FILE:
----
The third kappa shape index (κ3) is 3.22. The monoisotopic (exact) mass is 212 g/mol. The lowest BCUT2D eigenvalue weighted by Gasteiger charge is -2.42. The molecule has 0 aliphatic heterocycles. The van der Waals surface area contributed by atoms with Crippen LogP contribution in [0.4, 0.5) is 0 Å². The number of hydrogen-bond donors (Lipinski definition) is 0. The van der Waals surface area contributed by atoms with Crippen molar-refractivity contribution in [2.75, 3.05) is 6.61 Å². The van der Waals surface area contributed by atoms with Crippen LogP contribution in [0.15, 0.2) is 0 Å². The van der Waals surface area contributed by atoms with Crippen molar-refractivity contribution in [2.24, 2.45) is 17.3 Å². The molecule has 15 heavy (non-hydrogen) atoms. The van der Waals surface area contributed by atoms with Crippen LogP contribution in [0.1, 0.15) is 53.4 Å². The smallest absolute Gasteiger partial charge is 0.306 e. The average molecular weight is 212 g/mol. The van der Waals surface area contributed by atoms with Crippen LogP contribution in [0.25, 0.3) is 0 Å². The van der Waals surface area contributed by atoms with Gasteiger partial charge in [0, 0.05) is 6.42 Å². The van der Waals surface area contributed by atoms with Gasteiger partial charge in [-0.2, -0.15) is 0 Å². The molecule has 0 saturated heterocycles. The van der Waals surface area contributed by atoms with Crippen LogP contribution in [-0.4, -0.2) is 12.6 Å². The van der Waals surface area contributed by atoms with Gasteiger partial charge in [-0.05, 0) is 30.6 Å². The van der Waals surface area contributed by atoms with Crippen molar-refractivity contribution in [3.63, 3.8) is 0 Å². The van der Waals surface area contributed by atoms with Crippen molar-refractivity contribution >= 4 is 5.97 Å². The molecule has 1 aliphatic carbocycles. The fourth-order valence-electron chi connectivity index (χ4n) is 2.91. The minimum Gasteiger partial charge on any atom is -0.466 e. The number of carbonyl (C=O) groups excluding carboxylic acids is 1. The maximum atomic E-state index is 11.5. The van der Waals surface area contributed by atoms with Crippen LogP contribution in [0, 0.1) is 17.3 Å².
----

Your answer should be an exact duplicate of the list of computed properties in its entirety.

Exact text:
The third kappa shape index (κ3) is 3.22. The monoisotopic (exact) mass is 212 g/mol. The lowest BCUT2D eigenvalue weighted by Gasteiger charge is -2.42. The molecule has 0 aliphatic heterocycles. The van der Waals surface area contributed by atoms with Crippen LogP contribution in [0.4, 0.5) is 0 Å². The number of hydrogen-bond donors (Lipinski definition) is 0. The van der Waals surface area contributed by atoms with Crippen molar-refractivity contribution in [2.75, 3.05) is 6.61 Å². The van der Waals surface area contributed by atoms with Crippen LogP contribution in [0.15, 0.2) is 0 Å². The van der Waals surface area contributed by atoms with Crippen molar-refractivity contribution in [2.24, 2.45) is 17.3 Å². The molecule has 15 heavy (non-hydrogen) atoms. The van der Waals surface area contributed by atoms with Crippen LogP contribution in [0.1, 0.15) is 53.4 Å². The smallest absolute Gasteiger partial charge is 0.306 e. The average molecular weight is 212 g/mol. The van der Waals surface area contributed by atoms with Crippen LogP contribution in [0.25, 0.3) is 0 Å². The van der Waals surface area contributed by atoms with Gasteiger partial charge in [0, 0.05) is 6.42 Å². The van der Waals surface area contributed by atoms with Gasteiger partial charge in [-0.2, -0.15) is 0 Å². The molecule has 0 saturated heterocycles. The van der Waals surface area contributed by atoms with Crippen LogP contribution in [-0.4, -0.2) is 12.6 Å². The van der Waals surface area contributed by atoms with Gasteiger partial charge in [-0.05, 0) is 30.6 Å². The van der Waals surface area contributed by atoms with Crippen molar-refractivity contribution in [3.63, 3.8) is 0 Å². The van der Waals surface area contributed by atoms with Crippen molar-refractivity contribution >= 4 is 5.97 Å². The molecule has 1 aliphatic carbocycles. The fourth-order valence-electron chi connectivity index (χ4n) is 2.91. The minimum Gasteiger partial charge on any atom is -0.466 e. The number of carbonyl (C=O) groups excluding carboxylic acids is 1. The maximum atomic E-state index is 11.5. The van der Waals surface area contributed by atoms with Crippen LogP contribution in [0, 0.1) is 17.3 Å².